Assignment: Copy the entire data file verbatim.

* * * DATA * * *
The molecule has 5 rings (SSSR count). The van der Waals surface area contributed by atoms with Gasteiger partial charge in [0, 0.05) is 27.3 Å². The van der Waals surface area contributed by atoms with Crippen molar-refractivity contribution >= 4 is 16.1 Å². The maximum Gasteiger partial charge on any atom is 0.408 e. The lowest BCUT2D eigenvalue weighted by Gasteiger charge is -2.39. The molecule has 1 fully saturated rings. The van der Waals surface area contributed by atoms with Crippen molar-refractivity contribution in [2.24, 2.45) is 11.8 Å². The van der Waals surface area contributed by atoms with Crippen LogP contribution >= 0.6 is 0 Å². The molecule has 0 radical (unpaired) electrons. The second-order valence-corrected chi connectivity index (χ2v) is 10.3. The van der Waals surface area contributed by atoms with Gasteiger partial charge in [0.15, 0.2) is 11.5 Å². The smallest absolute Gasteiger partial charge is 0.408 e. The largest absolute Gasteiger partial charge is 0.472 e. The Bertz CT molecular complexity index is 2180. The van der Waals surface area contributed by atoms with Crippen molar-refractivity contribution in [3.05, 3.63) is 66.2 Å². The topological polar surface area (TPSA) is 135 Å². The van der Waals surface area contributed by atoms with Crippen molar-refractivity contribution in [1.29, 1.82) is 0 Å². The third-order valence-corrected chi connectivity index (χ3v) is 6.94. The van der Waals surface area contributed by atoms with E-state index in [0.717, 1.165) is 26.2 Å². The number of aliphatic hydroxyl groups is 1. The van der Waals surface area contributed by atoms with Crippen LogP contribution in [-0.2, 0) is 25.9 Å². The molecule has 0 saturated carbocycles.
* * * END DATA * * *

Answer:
The molecule has 5 rings (SSSR count). The van der Waals surface area contributed by atoms with Gasteiger partial charge in [0, 0.05) is 27.3 Å². The van der Waals surface area contributed by atoms with Crippen molar-refractivity contribution >= 4 is 16.1 Å². The maximum Gasteiger partial charge on any atom is 0.408 e. The lowest BCUT2D eigenvalue weighted by Gasteiger charge is -2.39. The molecule has 1 fully saturated rings. The van der Waals surface area contributed by atoms with Crippen molar-refractivity contribution in [2.24, 2.45) is 11.8 Å². The van der Waals surface area contributed by atoms with Crippen LogP contribution >= 0.6 is 0 Å². The molecule has 0 radical (unpaired) electrons. The second-order valence-corrected chi connectivity index (χ2v) is 10.3. The van der Waals surface area contributed by atoms with Gasteiger partial charge in [0.15, 0.2) is 11.5 Å². The smallest absolute Gasteiger partial charge is 0.408 e. The largest absolute Gasteiger partial charge is 0.472 e. The Bertz CT molecular complexity index is 2180. The van der Waals surface area contributed by atoms with Crippen molar-refractivity contribution in [3.05, 3.63) is 66.2 Å². The topological polar surface area (TPSA) is 135 Å². The van der Waals surface area contributed by atoms with Crippen molar-refractivity contribution in [1.29, 1.82) is 0 Å². The third-order valence-corrected chi connectivity index (χ3v) is 6.94. The van der Waals surface area contributed by atoms with E-state index in [0.717, 1.165) is 26.2 Å². The number of aliphatic hydroxyl groups is 1. The van der Waals surface area contributed by atoms with Crippen LogP contribution in [-0.2, 0) is 25.9 Å². The molecule has 0 saturated carbocycles.